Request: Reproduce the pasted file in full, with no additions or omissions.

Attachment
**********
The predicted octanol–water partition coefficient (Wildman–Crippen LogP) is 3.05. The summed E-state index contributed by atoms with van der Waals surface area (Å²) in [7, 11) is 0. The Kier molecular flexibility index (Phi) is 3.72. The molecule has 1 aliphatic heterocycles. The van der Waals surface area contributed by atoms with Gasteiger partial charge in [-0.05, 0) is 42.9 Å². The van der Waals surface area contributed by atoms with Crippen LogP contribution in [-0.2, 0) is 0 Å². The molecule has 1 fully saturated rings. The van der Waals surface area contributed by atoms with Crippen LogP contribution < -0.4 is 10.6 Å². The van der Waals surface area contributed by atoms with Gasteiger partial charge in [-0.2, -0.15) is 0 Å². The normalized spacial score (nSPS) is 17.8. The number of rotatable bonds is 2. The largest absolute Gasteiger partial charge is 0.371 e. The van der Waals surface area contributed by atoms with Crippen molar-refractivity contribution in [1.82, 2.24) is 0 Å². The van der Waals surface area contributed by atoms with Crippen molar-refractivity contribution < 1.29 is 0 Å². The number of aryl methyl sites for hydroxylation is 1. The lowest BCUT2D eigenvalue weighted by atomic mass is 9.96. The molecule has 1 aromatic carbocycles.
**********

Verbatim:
The predicted octanol–water partition coefficient (Wildman–Crippen LogP) is 3.05. The summed E-state index contributed by atoms with van der Waals surface area (Å²) in [7, 11) is 0. The Kier molecular flexibility index (Phi) is 3.72. The molecule has 1 aliphatic heterocycles. The van der Waals surface area contributed by atoms with Gasteiger partial charge in [-0.05, 0) is 42.9 Å². The van der Waals surface area contributed by atoms with Crippen LogP contribution in [-0.2, 0) is 0 Å². The molecule has 1 fully saturated rings. The van der Waals surface area contributed by atoms with Crippen LogP contribution < -0.4 is 10.6 Å². The van der Waals surface area contributed by atoms with Gasteiger partial charge in [-0.2, -0.15) is 0 Å². The normalized spacial score (nSPS) is 17.8. The number of rotatable bonds is 2. The largest absolute Gasteiger partial charge is 0.371 e. The van der Waals surface area contributed by atoms with Crippen molar-refractivity contribution in [1.82, 2.24) is 0 Å². The van der Waals surface area contributed by atoms with Crippen molar-refractivity contribution < 1.29 is 0 Å². The number of aryl methyl sites for hydroxylation is 1. The lowest BCUT2D eigenvalue weighted by atomic mass is 9.96. The molecule has 1 aromatic carbocycles.